The Unintended Consequences Aren’t Considered (or corrected)
We have a specific problem. So we address it. We think we fix it. Inadvertently we’ve created problems we didn’t have before. We’re either too blind to see those new problems, or we minimize those problems as we focus on how well we did addressing the first problem.
A company had no onboarding procedure. Like many companies they simply had a new employee report to a new post and left it up to each boss to welcome that employee and deliver whatever training might be necessary. Sure, there were the required HR type things. The company manual was handed out, requiring a signature that the new employee had received it and would comply with the contents. But the company had no structured process and it was creating quick turnover of new hires.
The braintrust decided that the central office of the region (within an hour or so of all the locations) would be a great place to conduct a few days of onboarding before employees reported to their designated offices. They spent weeks designing a training program, complete with slide decks and scripts for live training. Given the size of the operation they figured they’d perform this onboarding every month at a predetermined time. The schedule was established and the first sessions went off without much of hitch. Great! Problem solved.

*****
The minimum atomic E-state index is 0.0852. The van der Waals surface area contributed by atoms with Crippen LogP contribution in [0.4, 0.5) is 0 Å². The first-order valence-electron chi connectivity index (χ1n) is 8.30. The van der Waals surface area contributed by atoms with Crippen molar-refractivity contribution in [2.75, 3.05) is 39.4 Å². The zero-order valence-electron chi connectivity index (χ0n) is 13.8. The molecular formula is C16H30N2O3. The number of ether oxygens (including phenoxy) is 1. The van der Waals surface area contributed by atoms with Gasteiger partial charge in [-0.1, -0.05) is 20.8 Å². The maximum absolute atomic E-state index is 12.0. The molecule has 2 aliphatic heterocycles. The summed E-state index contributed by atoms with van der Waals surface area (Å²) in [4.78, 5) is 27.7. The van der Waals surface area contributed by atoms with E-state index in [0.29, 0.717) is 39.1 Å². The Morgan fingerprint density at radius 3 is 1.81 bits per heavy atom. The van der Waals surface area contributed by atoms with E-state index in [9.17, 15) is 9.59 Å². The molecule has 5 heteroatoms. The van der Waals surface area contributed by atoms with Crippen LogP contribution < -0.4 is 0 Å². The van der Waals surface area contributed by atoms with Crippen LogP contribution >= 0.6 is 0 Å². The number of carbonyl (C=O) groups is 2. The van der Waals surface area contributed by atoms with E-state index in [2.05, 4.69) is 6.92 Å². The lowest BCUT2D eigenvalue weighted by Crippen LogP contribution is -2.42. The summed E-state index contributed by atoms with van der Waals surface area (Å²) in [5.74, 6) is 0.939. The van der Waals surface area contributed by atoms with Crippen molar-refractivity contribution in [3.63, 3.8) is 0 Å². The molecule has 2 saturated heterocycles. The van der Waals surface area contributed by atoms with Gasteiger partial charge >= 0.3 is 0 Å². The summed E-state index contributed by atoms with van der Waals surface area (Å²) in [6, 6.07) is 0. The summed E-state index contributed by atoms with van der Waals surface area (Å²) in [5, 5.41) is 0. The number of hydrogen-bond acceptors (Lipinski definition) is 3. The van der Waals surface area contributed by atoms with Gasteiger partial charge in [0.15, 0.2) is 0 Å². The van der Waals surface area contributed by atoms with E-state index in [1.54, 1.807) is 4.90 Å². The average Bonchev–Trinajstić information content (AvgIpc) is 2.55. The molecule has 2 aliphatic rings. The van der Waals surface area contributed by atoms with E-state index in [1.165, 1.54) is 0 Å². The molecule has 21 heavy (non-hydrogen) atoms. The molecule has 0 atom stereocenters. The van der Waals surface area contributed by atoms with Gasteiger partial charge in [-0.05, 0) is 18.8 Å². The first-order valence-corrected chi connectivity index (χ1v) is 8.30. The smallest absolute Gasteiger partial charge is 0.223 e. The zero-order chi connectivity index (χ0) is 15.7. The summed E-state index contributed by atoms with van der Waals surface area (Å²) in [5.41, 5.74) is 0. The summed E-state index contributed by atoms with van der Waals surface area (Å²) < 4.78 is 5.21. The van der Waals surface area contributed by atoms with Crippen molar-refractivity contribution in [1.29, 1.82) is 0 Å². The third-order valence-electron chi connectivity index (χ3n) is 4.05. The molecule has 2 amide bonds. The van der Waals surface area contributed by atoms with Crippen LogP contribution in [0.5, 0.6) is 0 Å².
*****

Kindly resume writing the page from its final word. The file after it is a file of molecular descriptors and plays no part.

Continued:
The company had mandated that before any new hire could report to the office which hired them, they had to complete the 3-day onboarding at regional headquarters. Okay, that seems reasonable. Until you realize that offices were now held hostage on when they could actually start their new hires. If the 3-day onboarding for the month had just completed, then it meant the new hire would have to wait a full month before starting. People would accept the job offer, then bail out when they found a job that would allow them to start immediately. New hires weren’t able to go a full month without a paycheck waiting on the onboarding schedule. Sometimes they’d notify the company they were taking another job. Quite often they simply wouldn’t show up for the onboarding. The result was an enormous problem in understaffing at area offices. The offices were constantly feeling the pressure to not only find qualified candidates to hire, but trying to line up those candidates to fit the onboarding schedule. Their work load didn’t matter. Smart people had implemented a dumb process that created new – even bigger – problems. Unintended consequences were more devastating than the original problems of not having an onboarding process.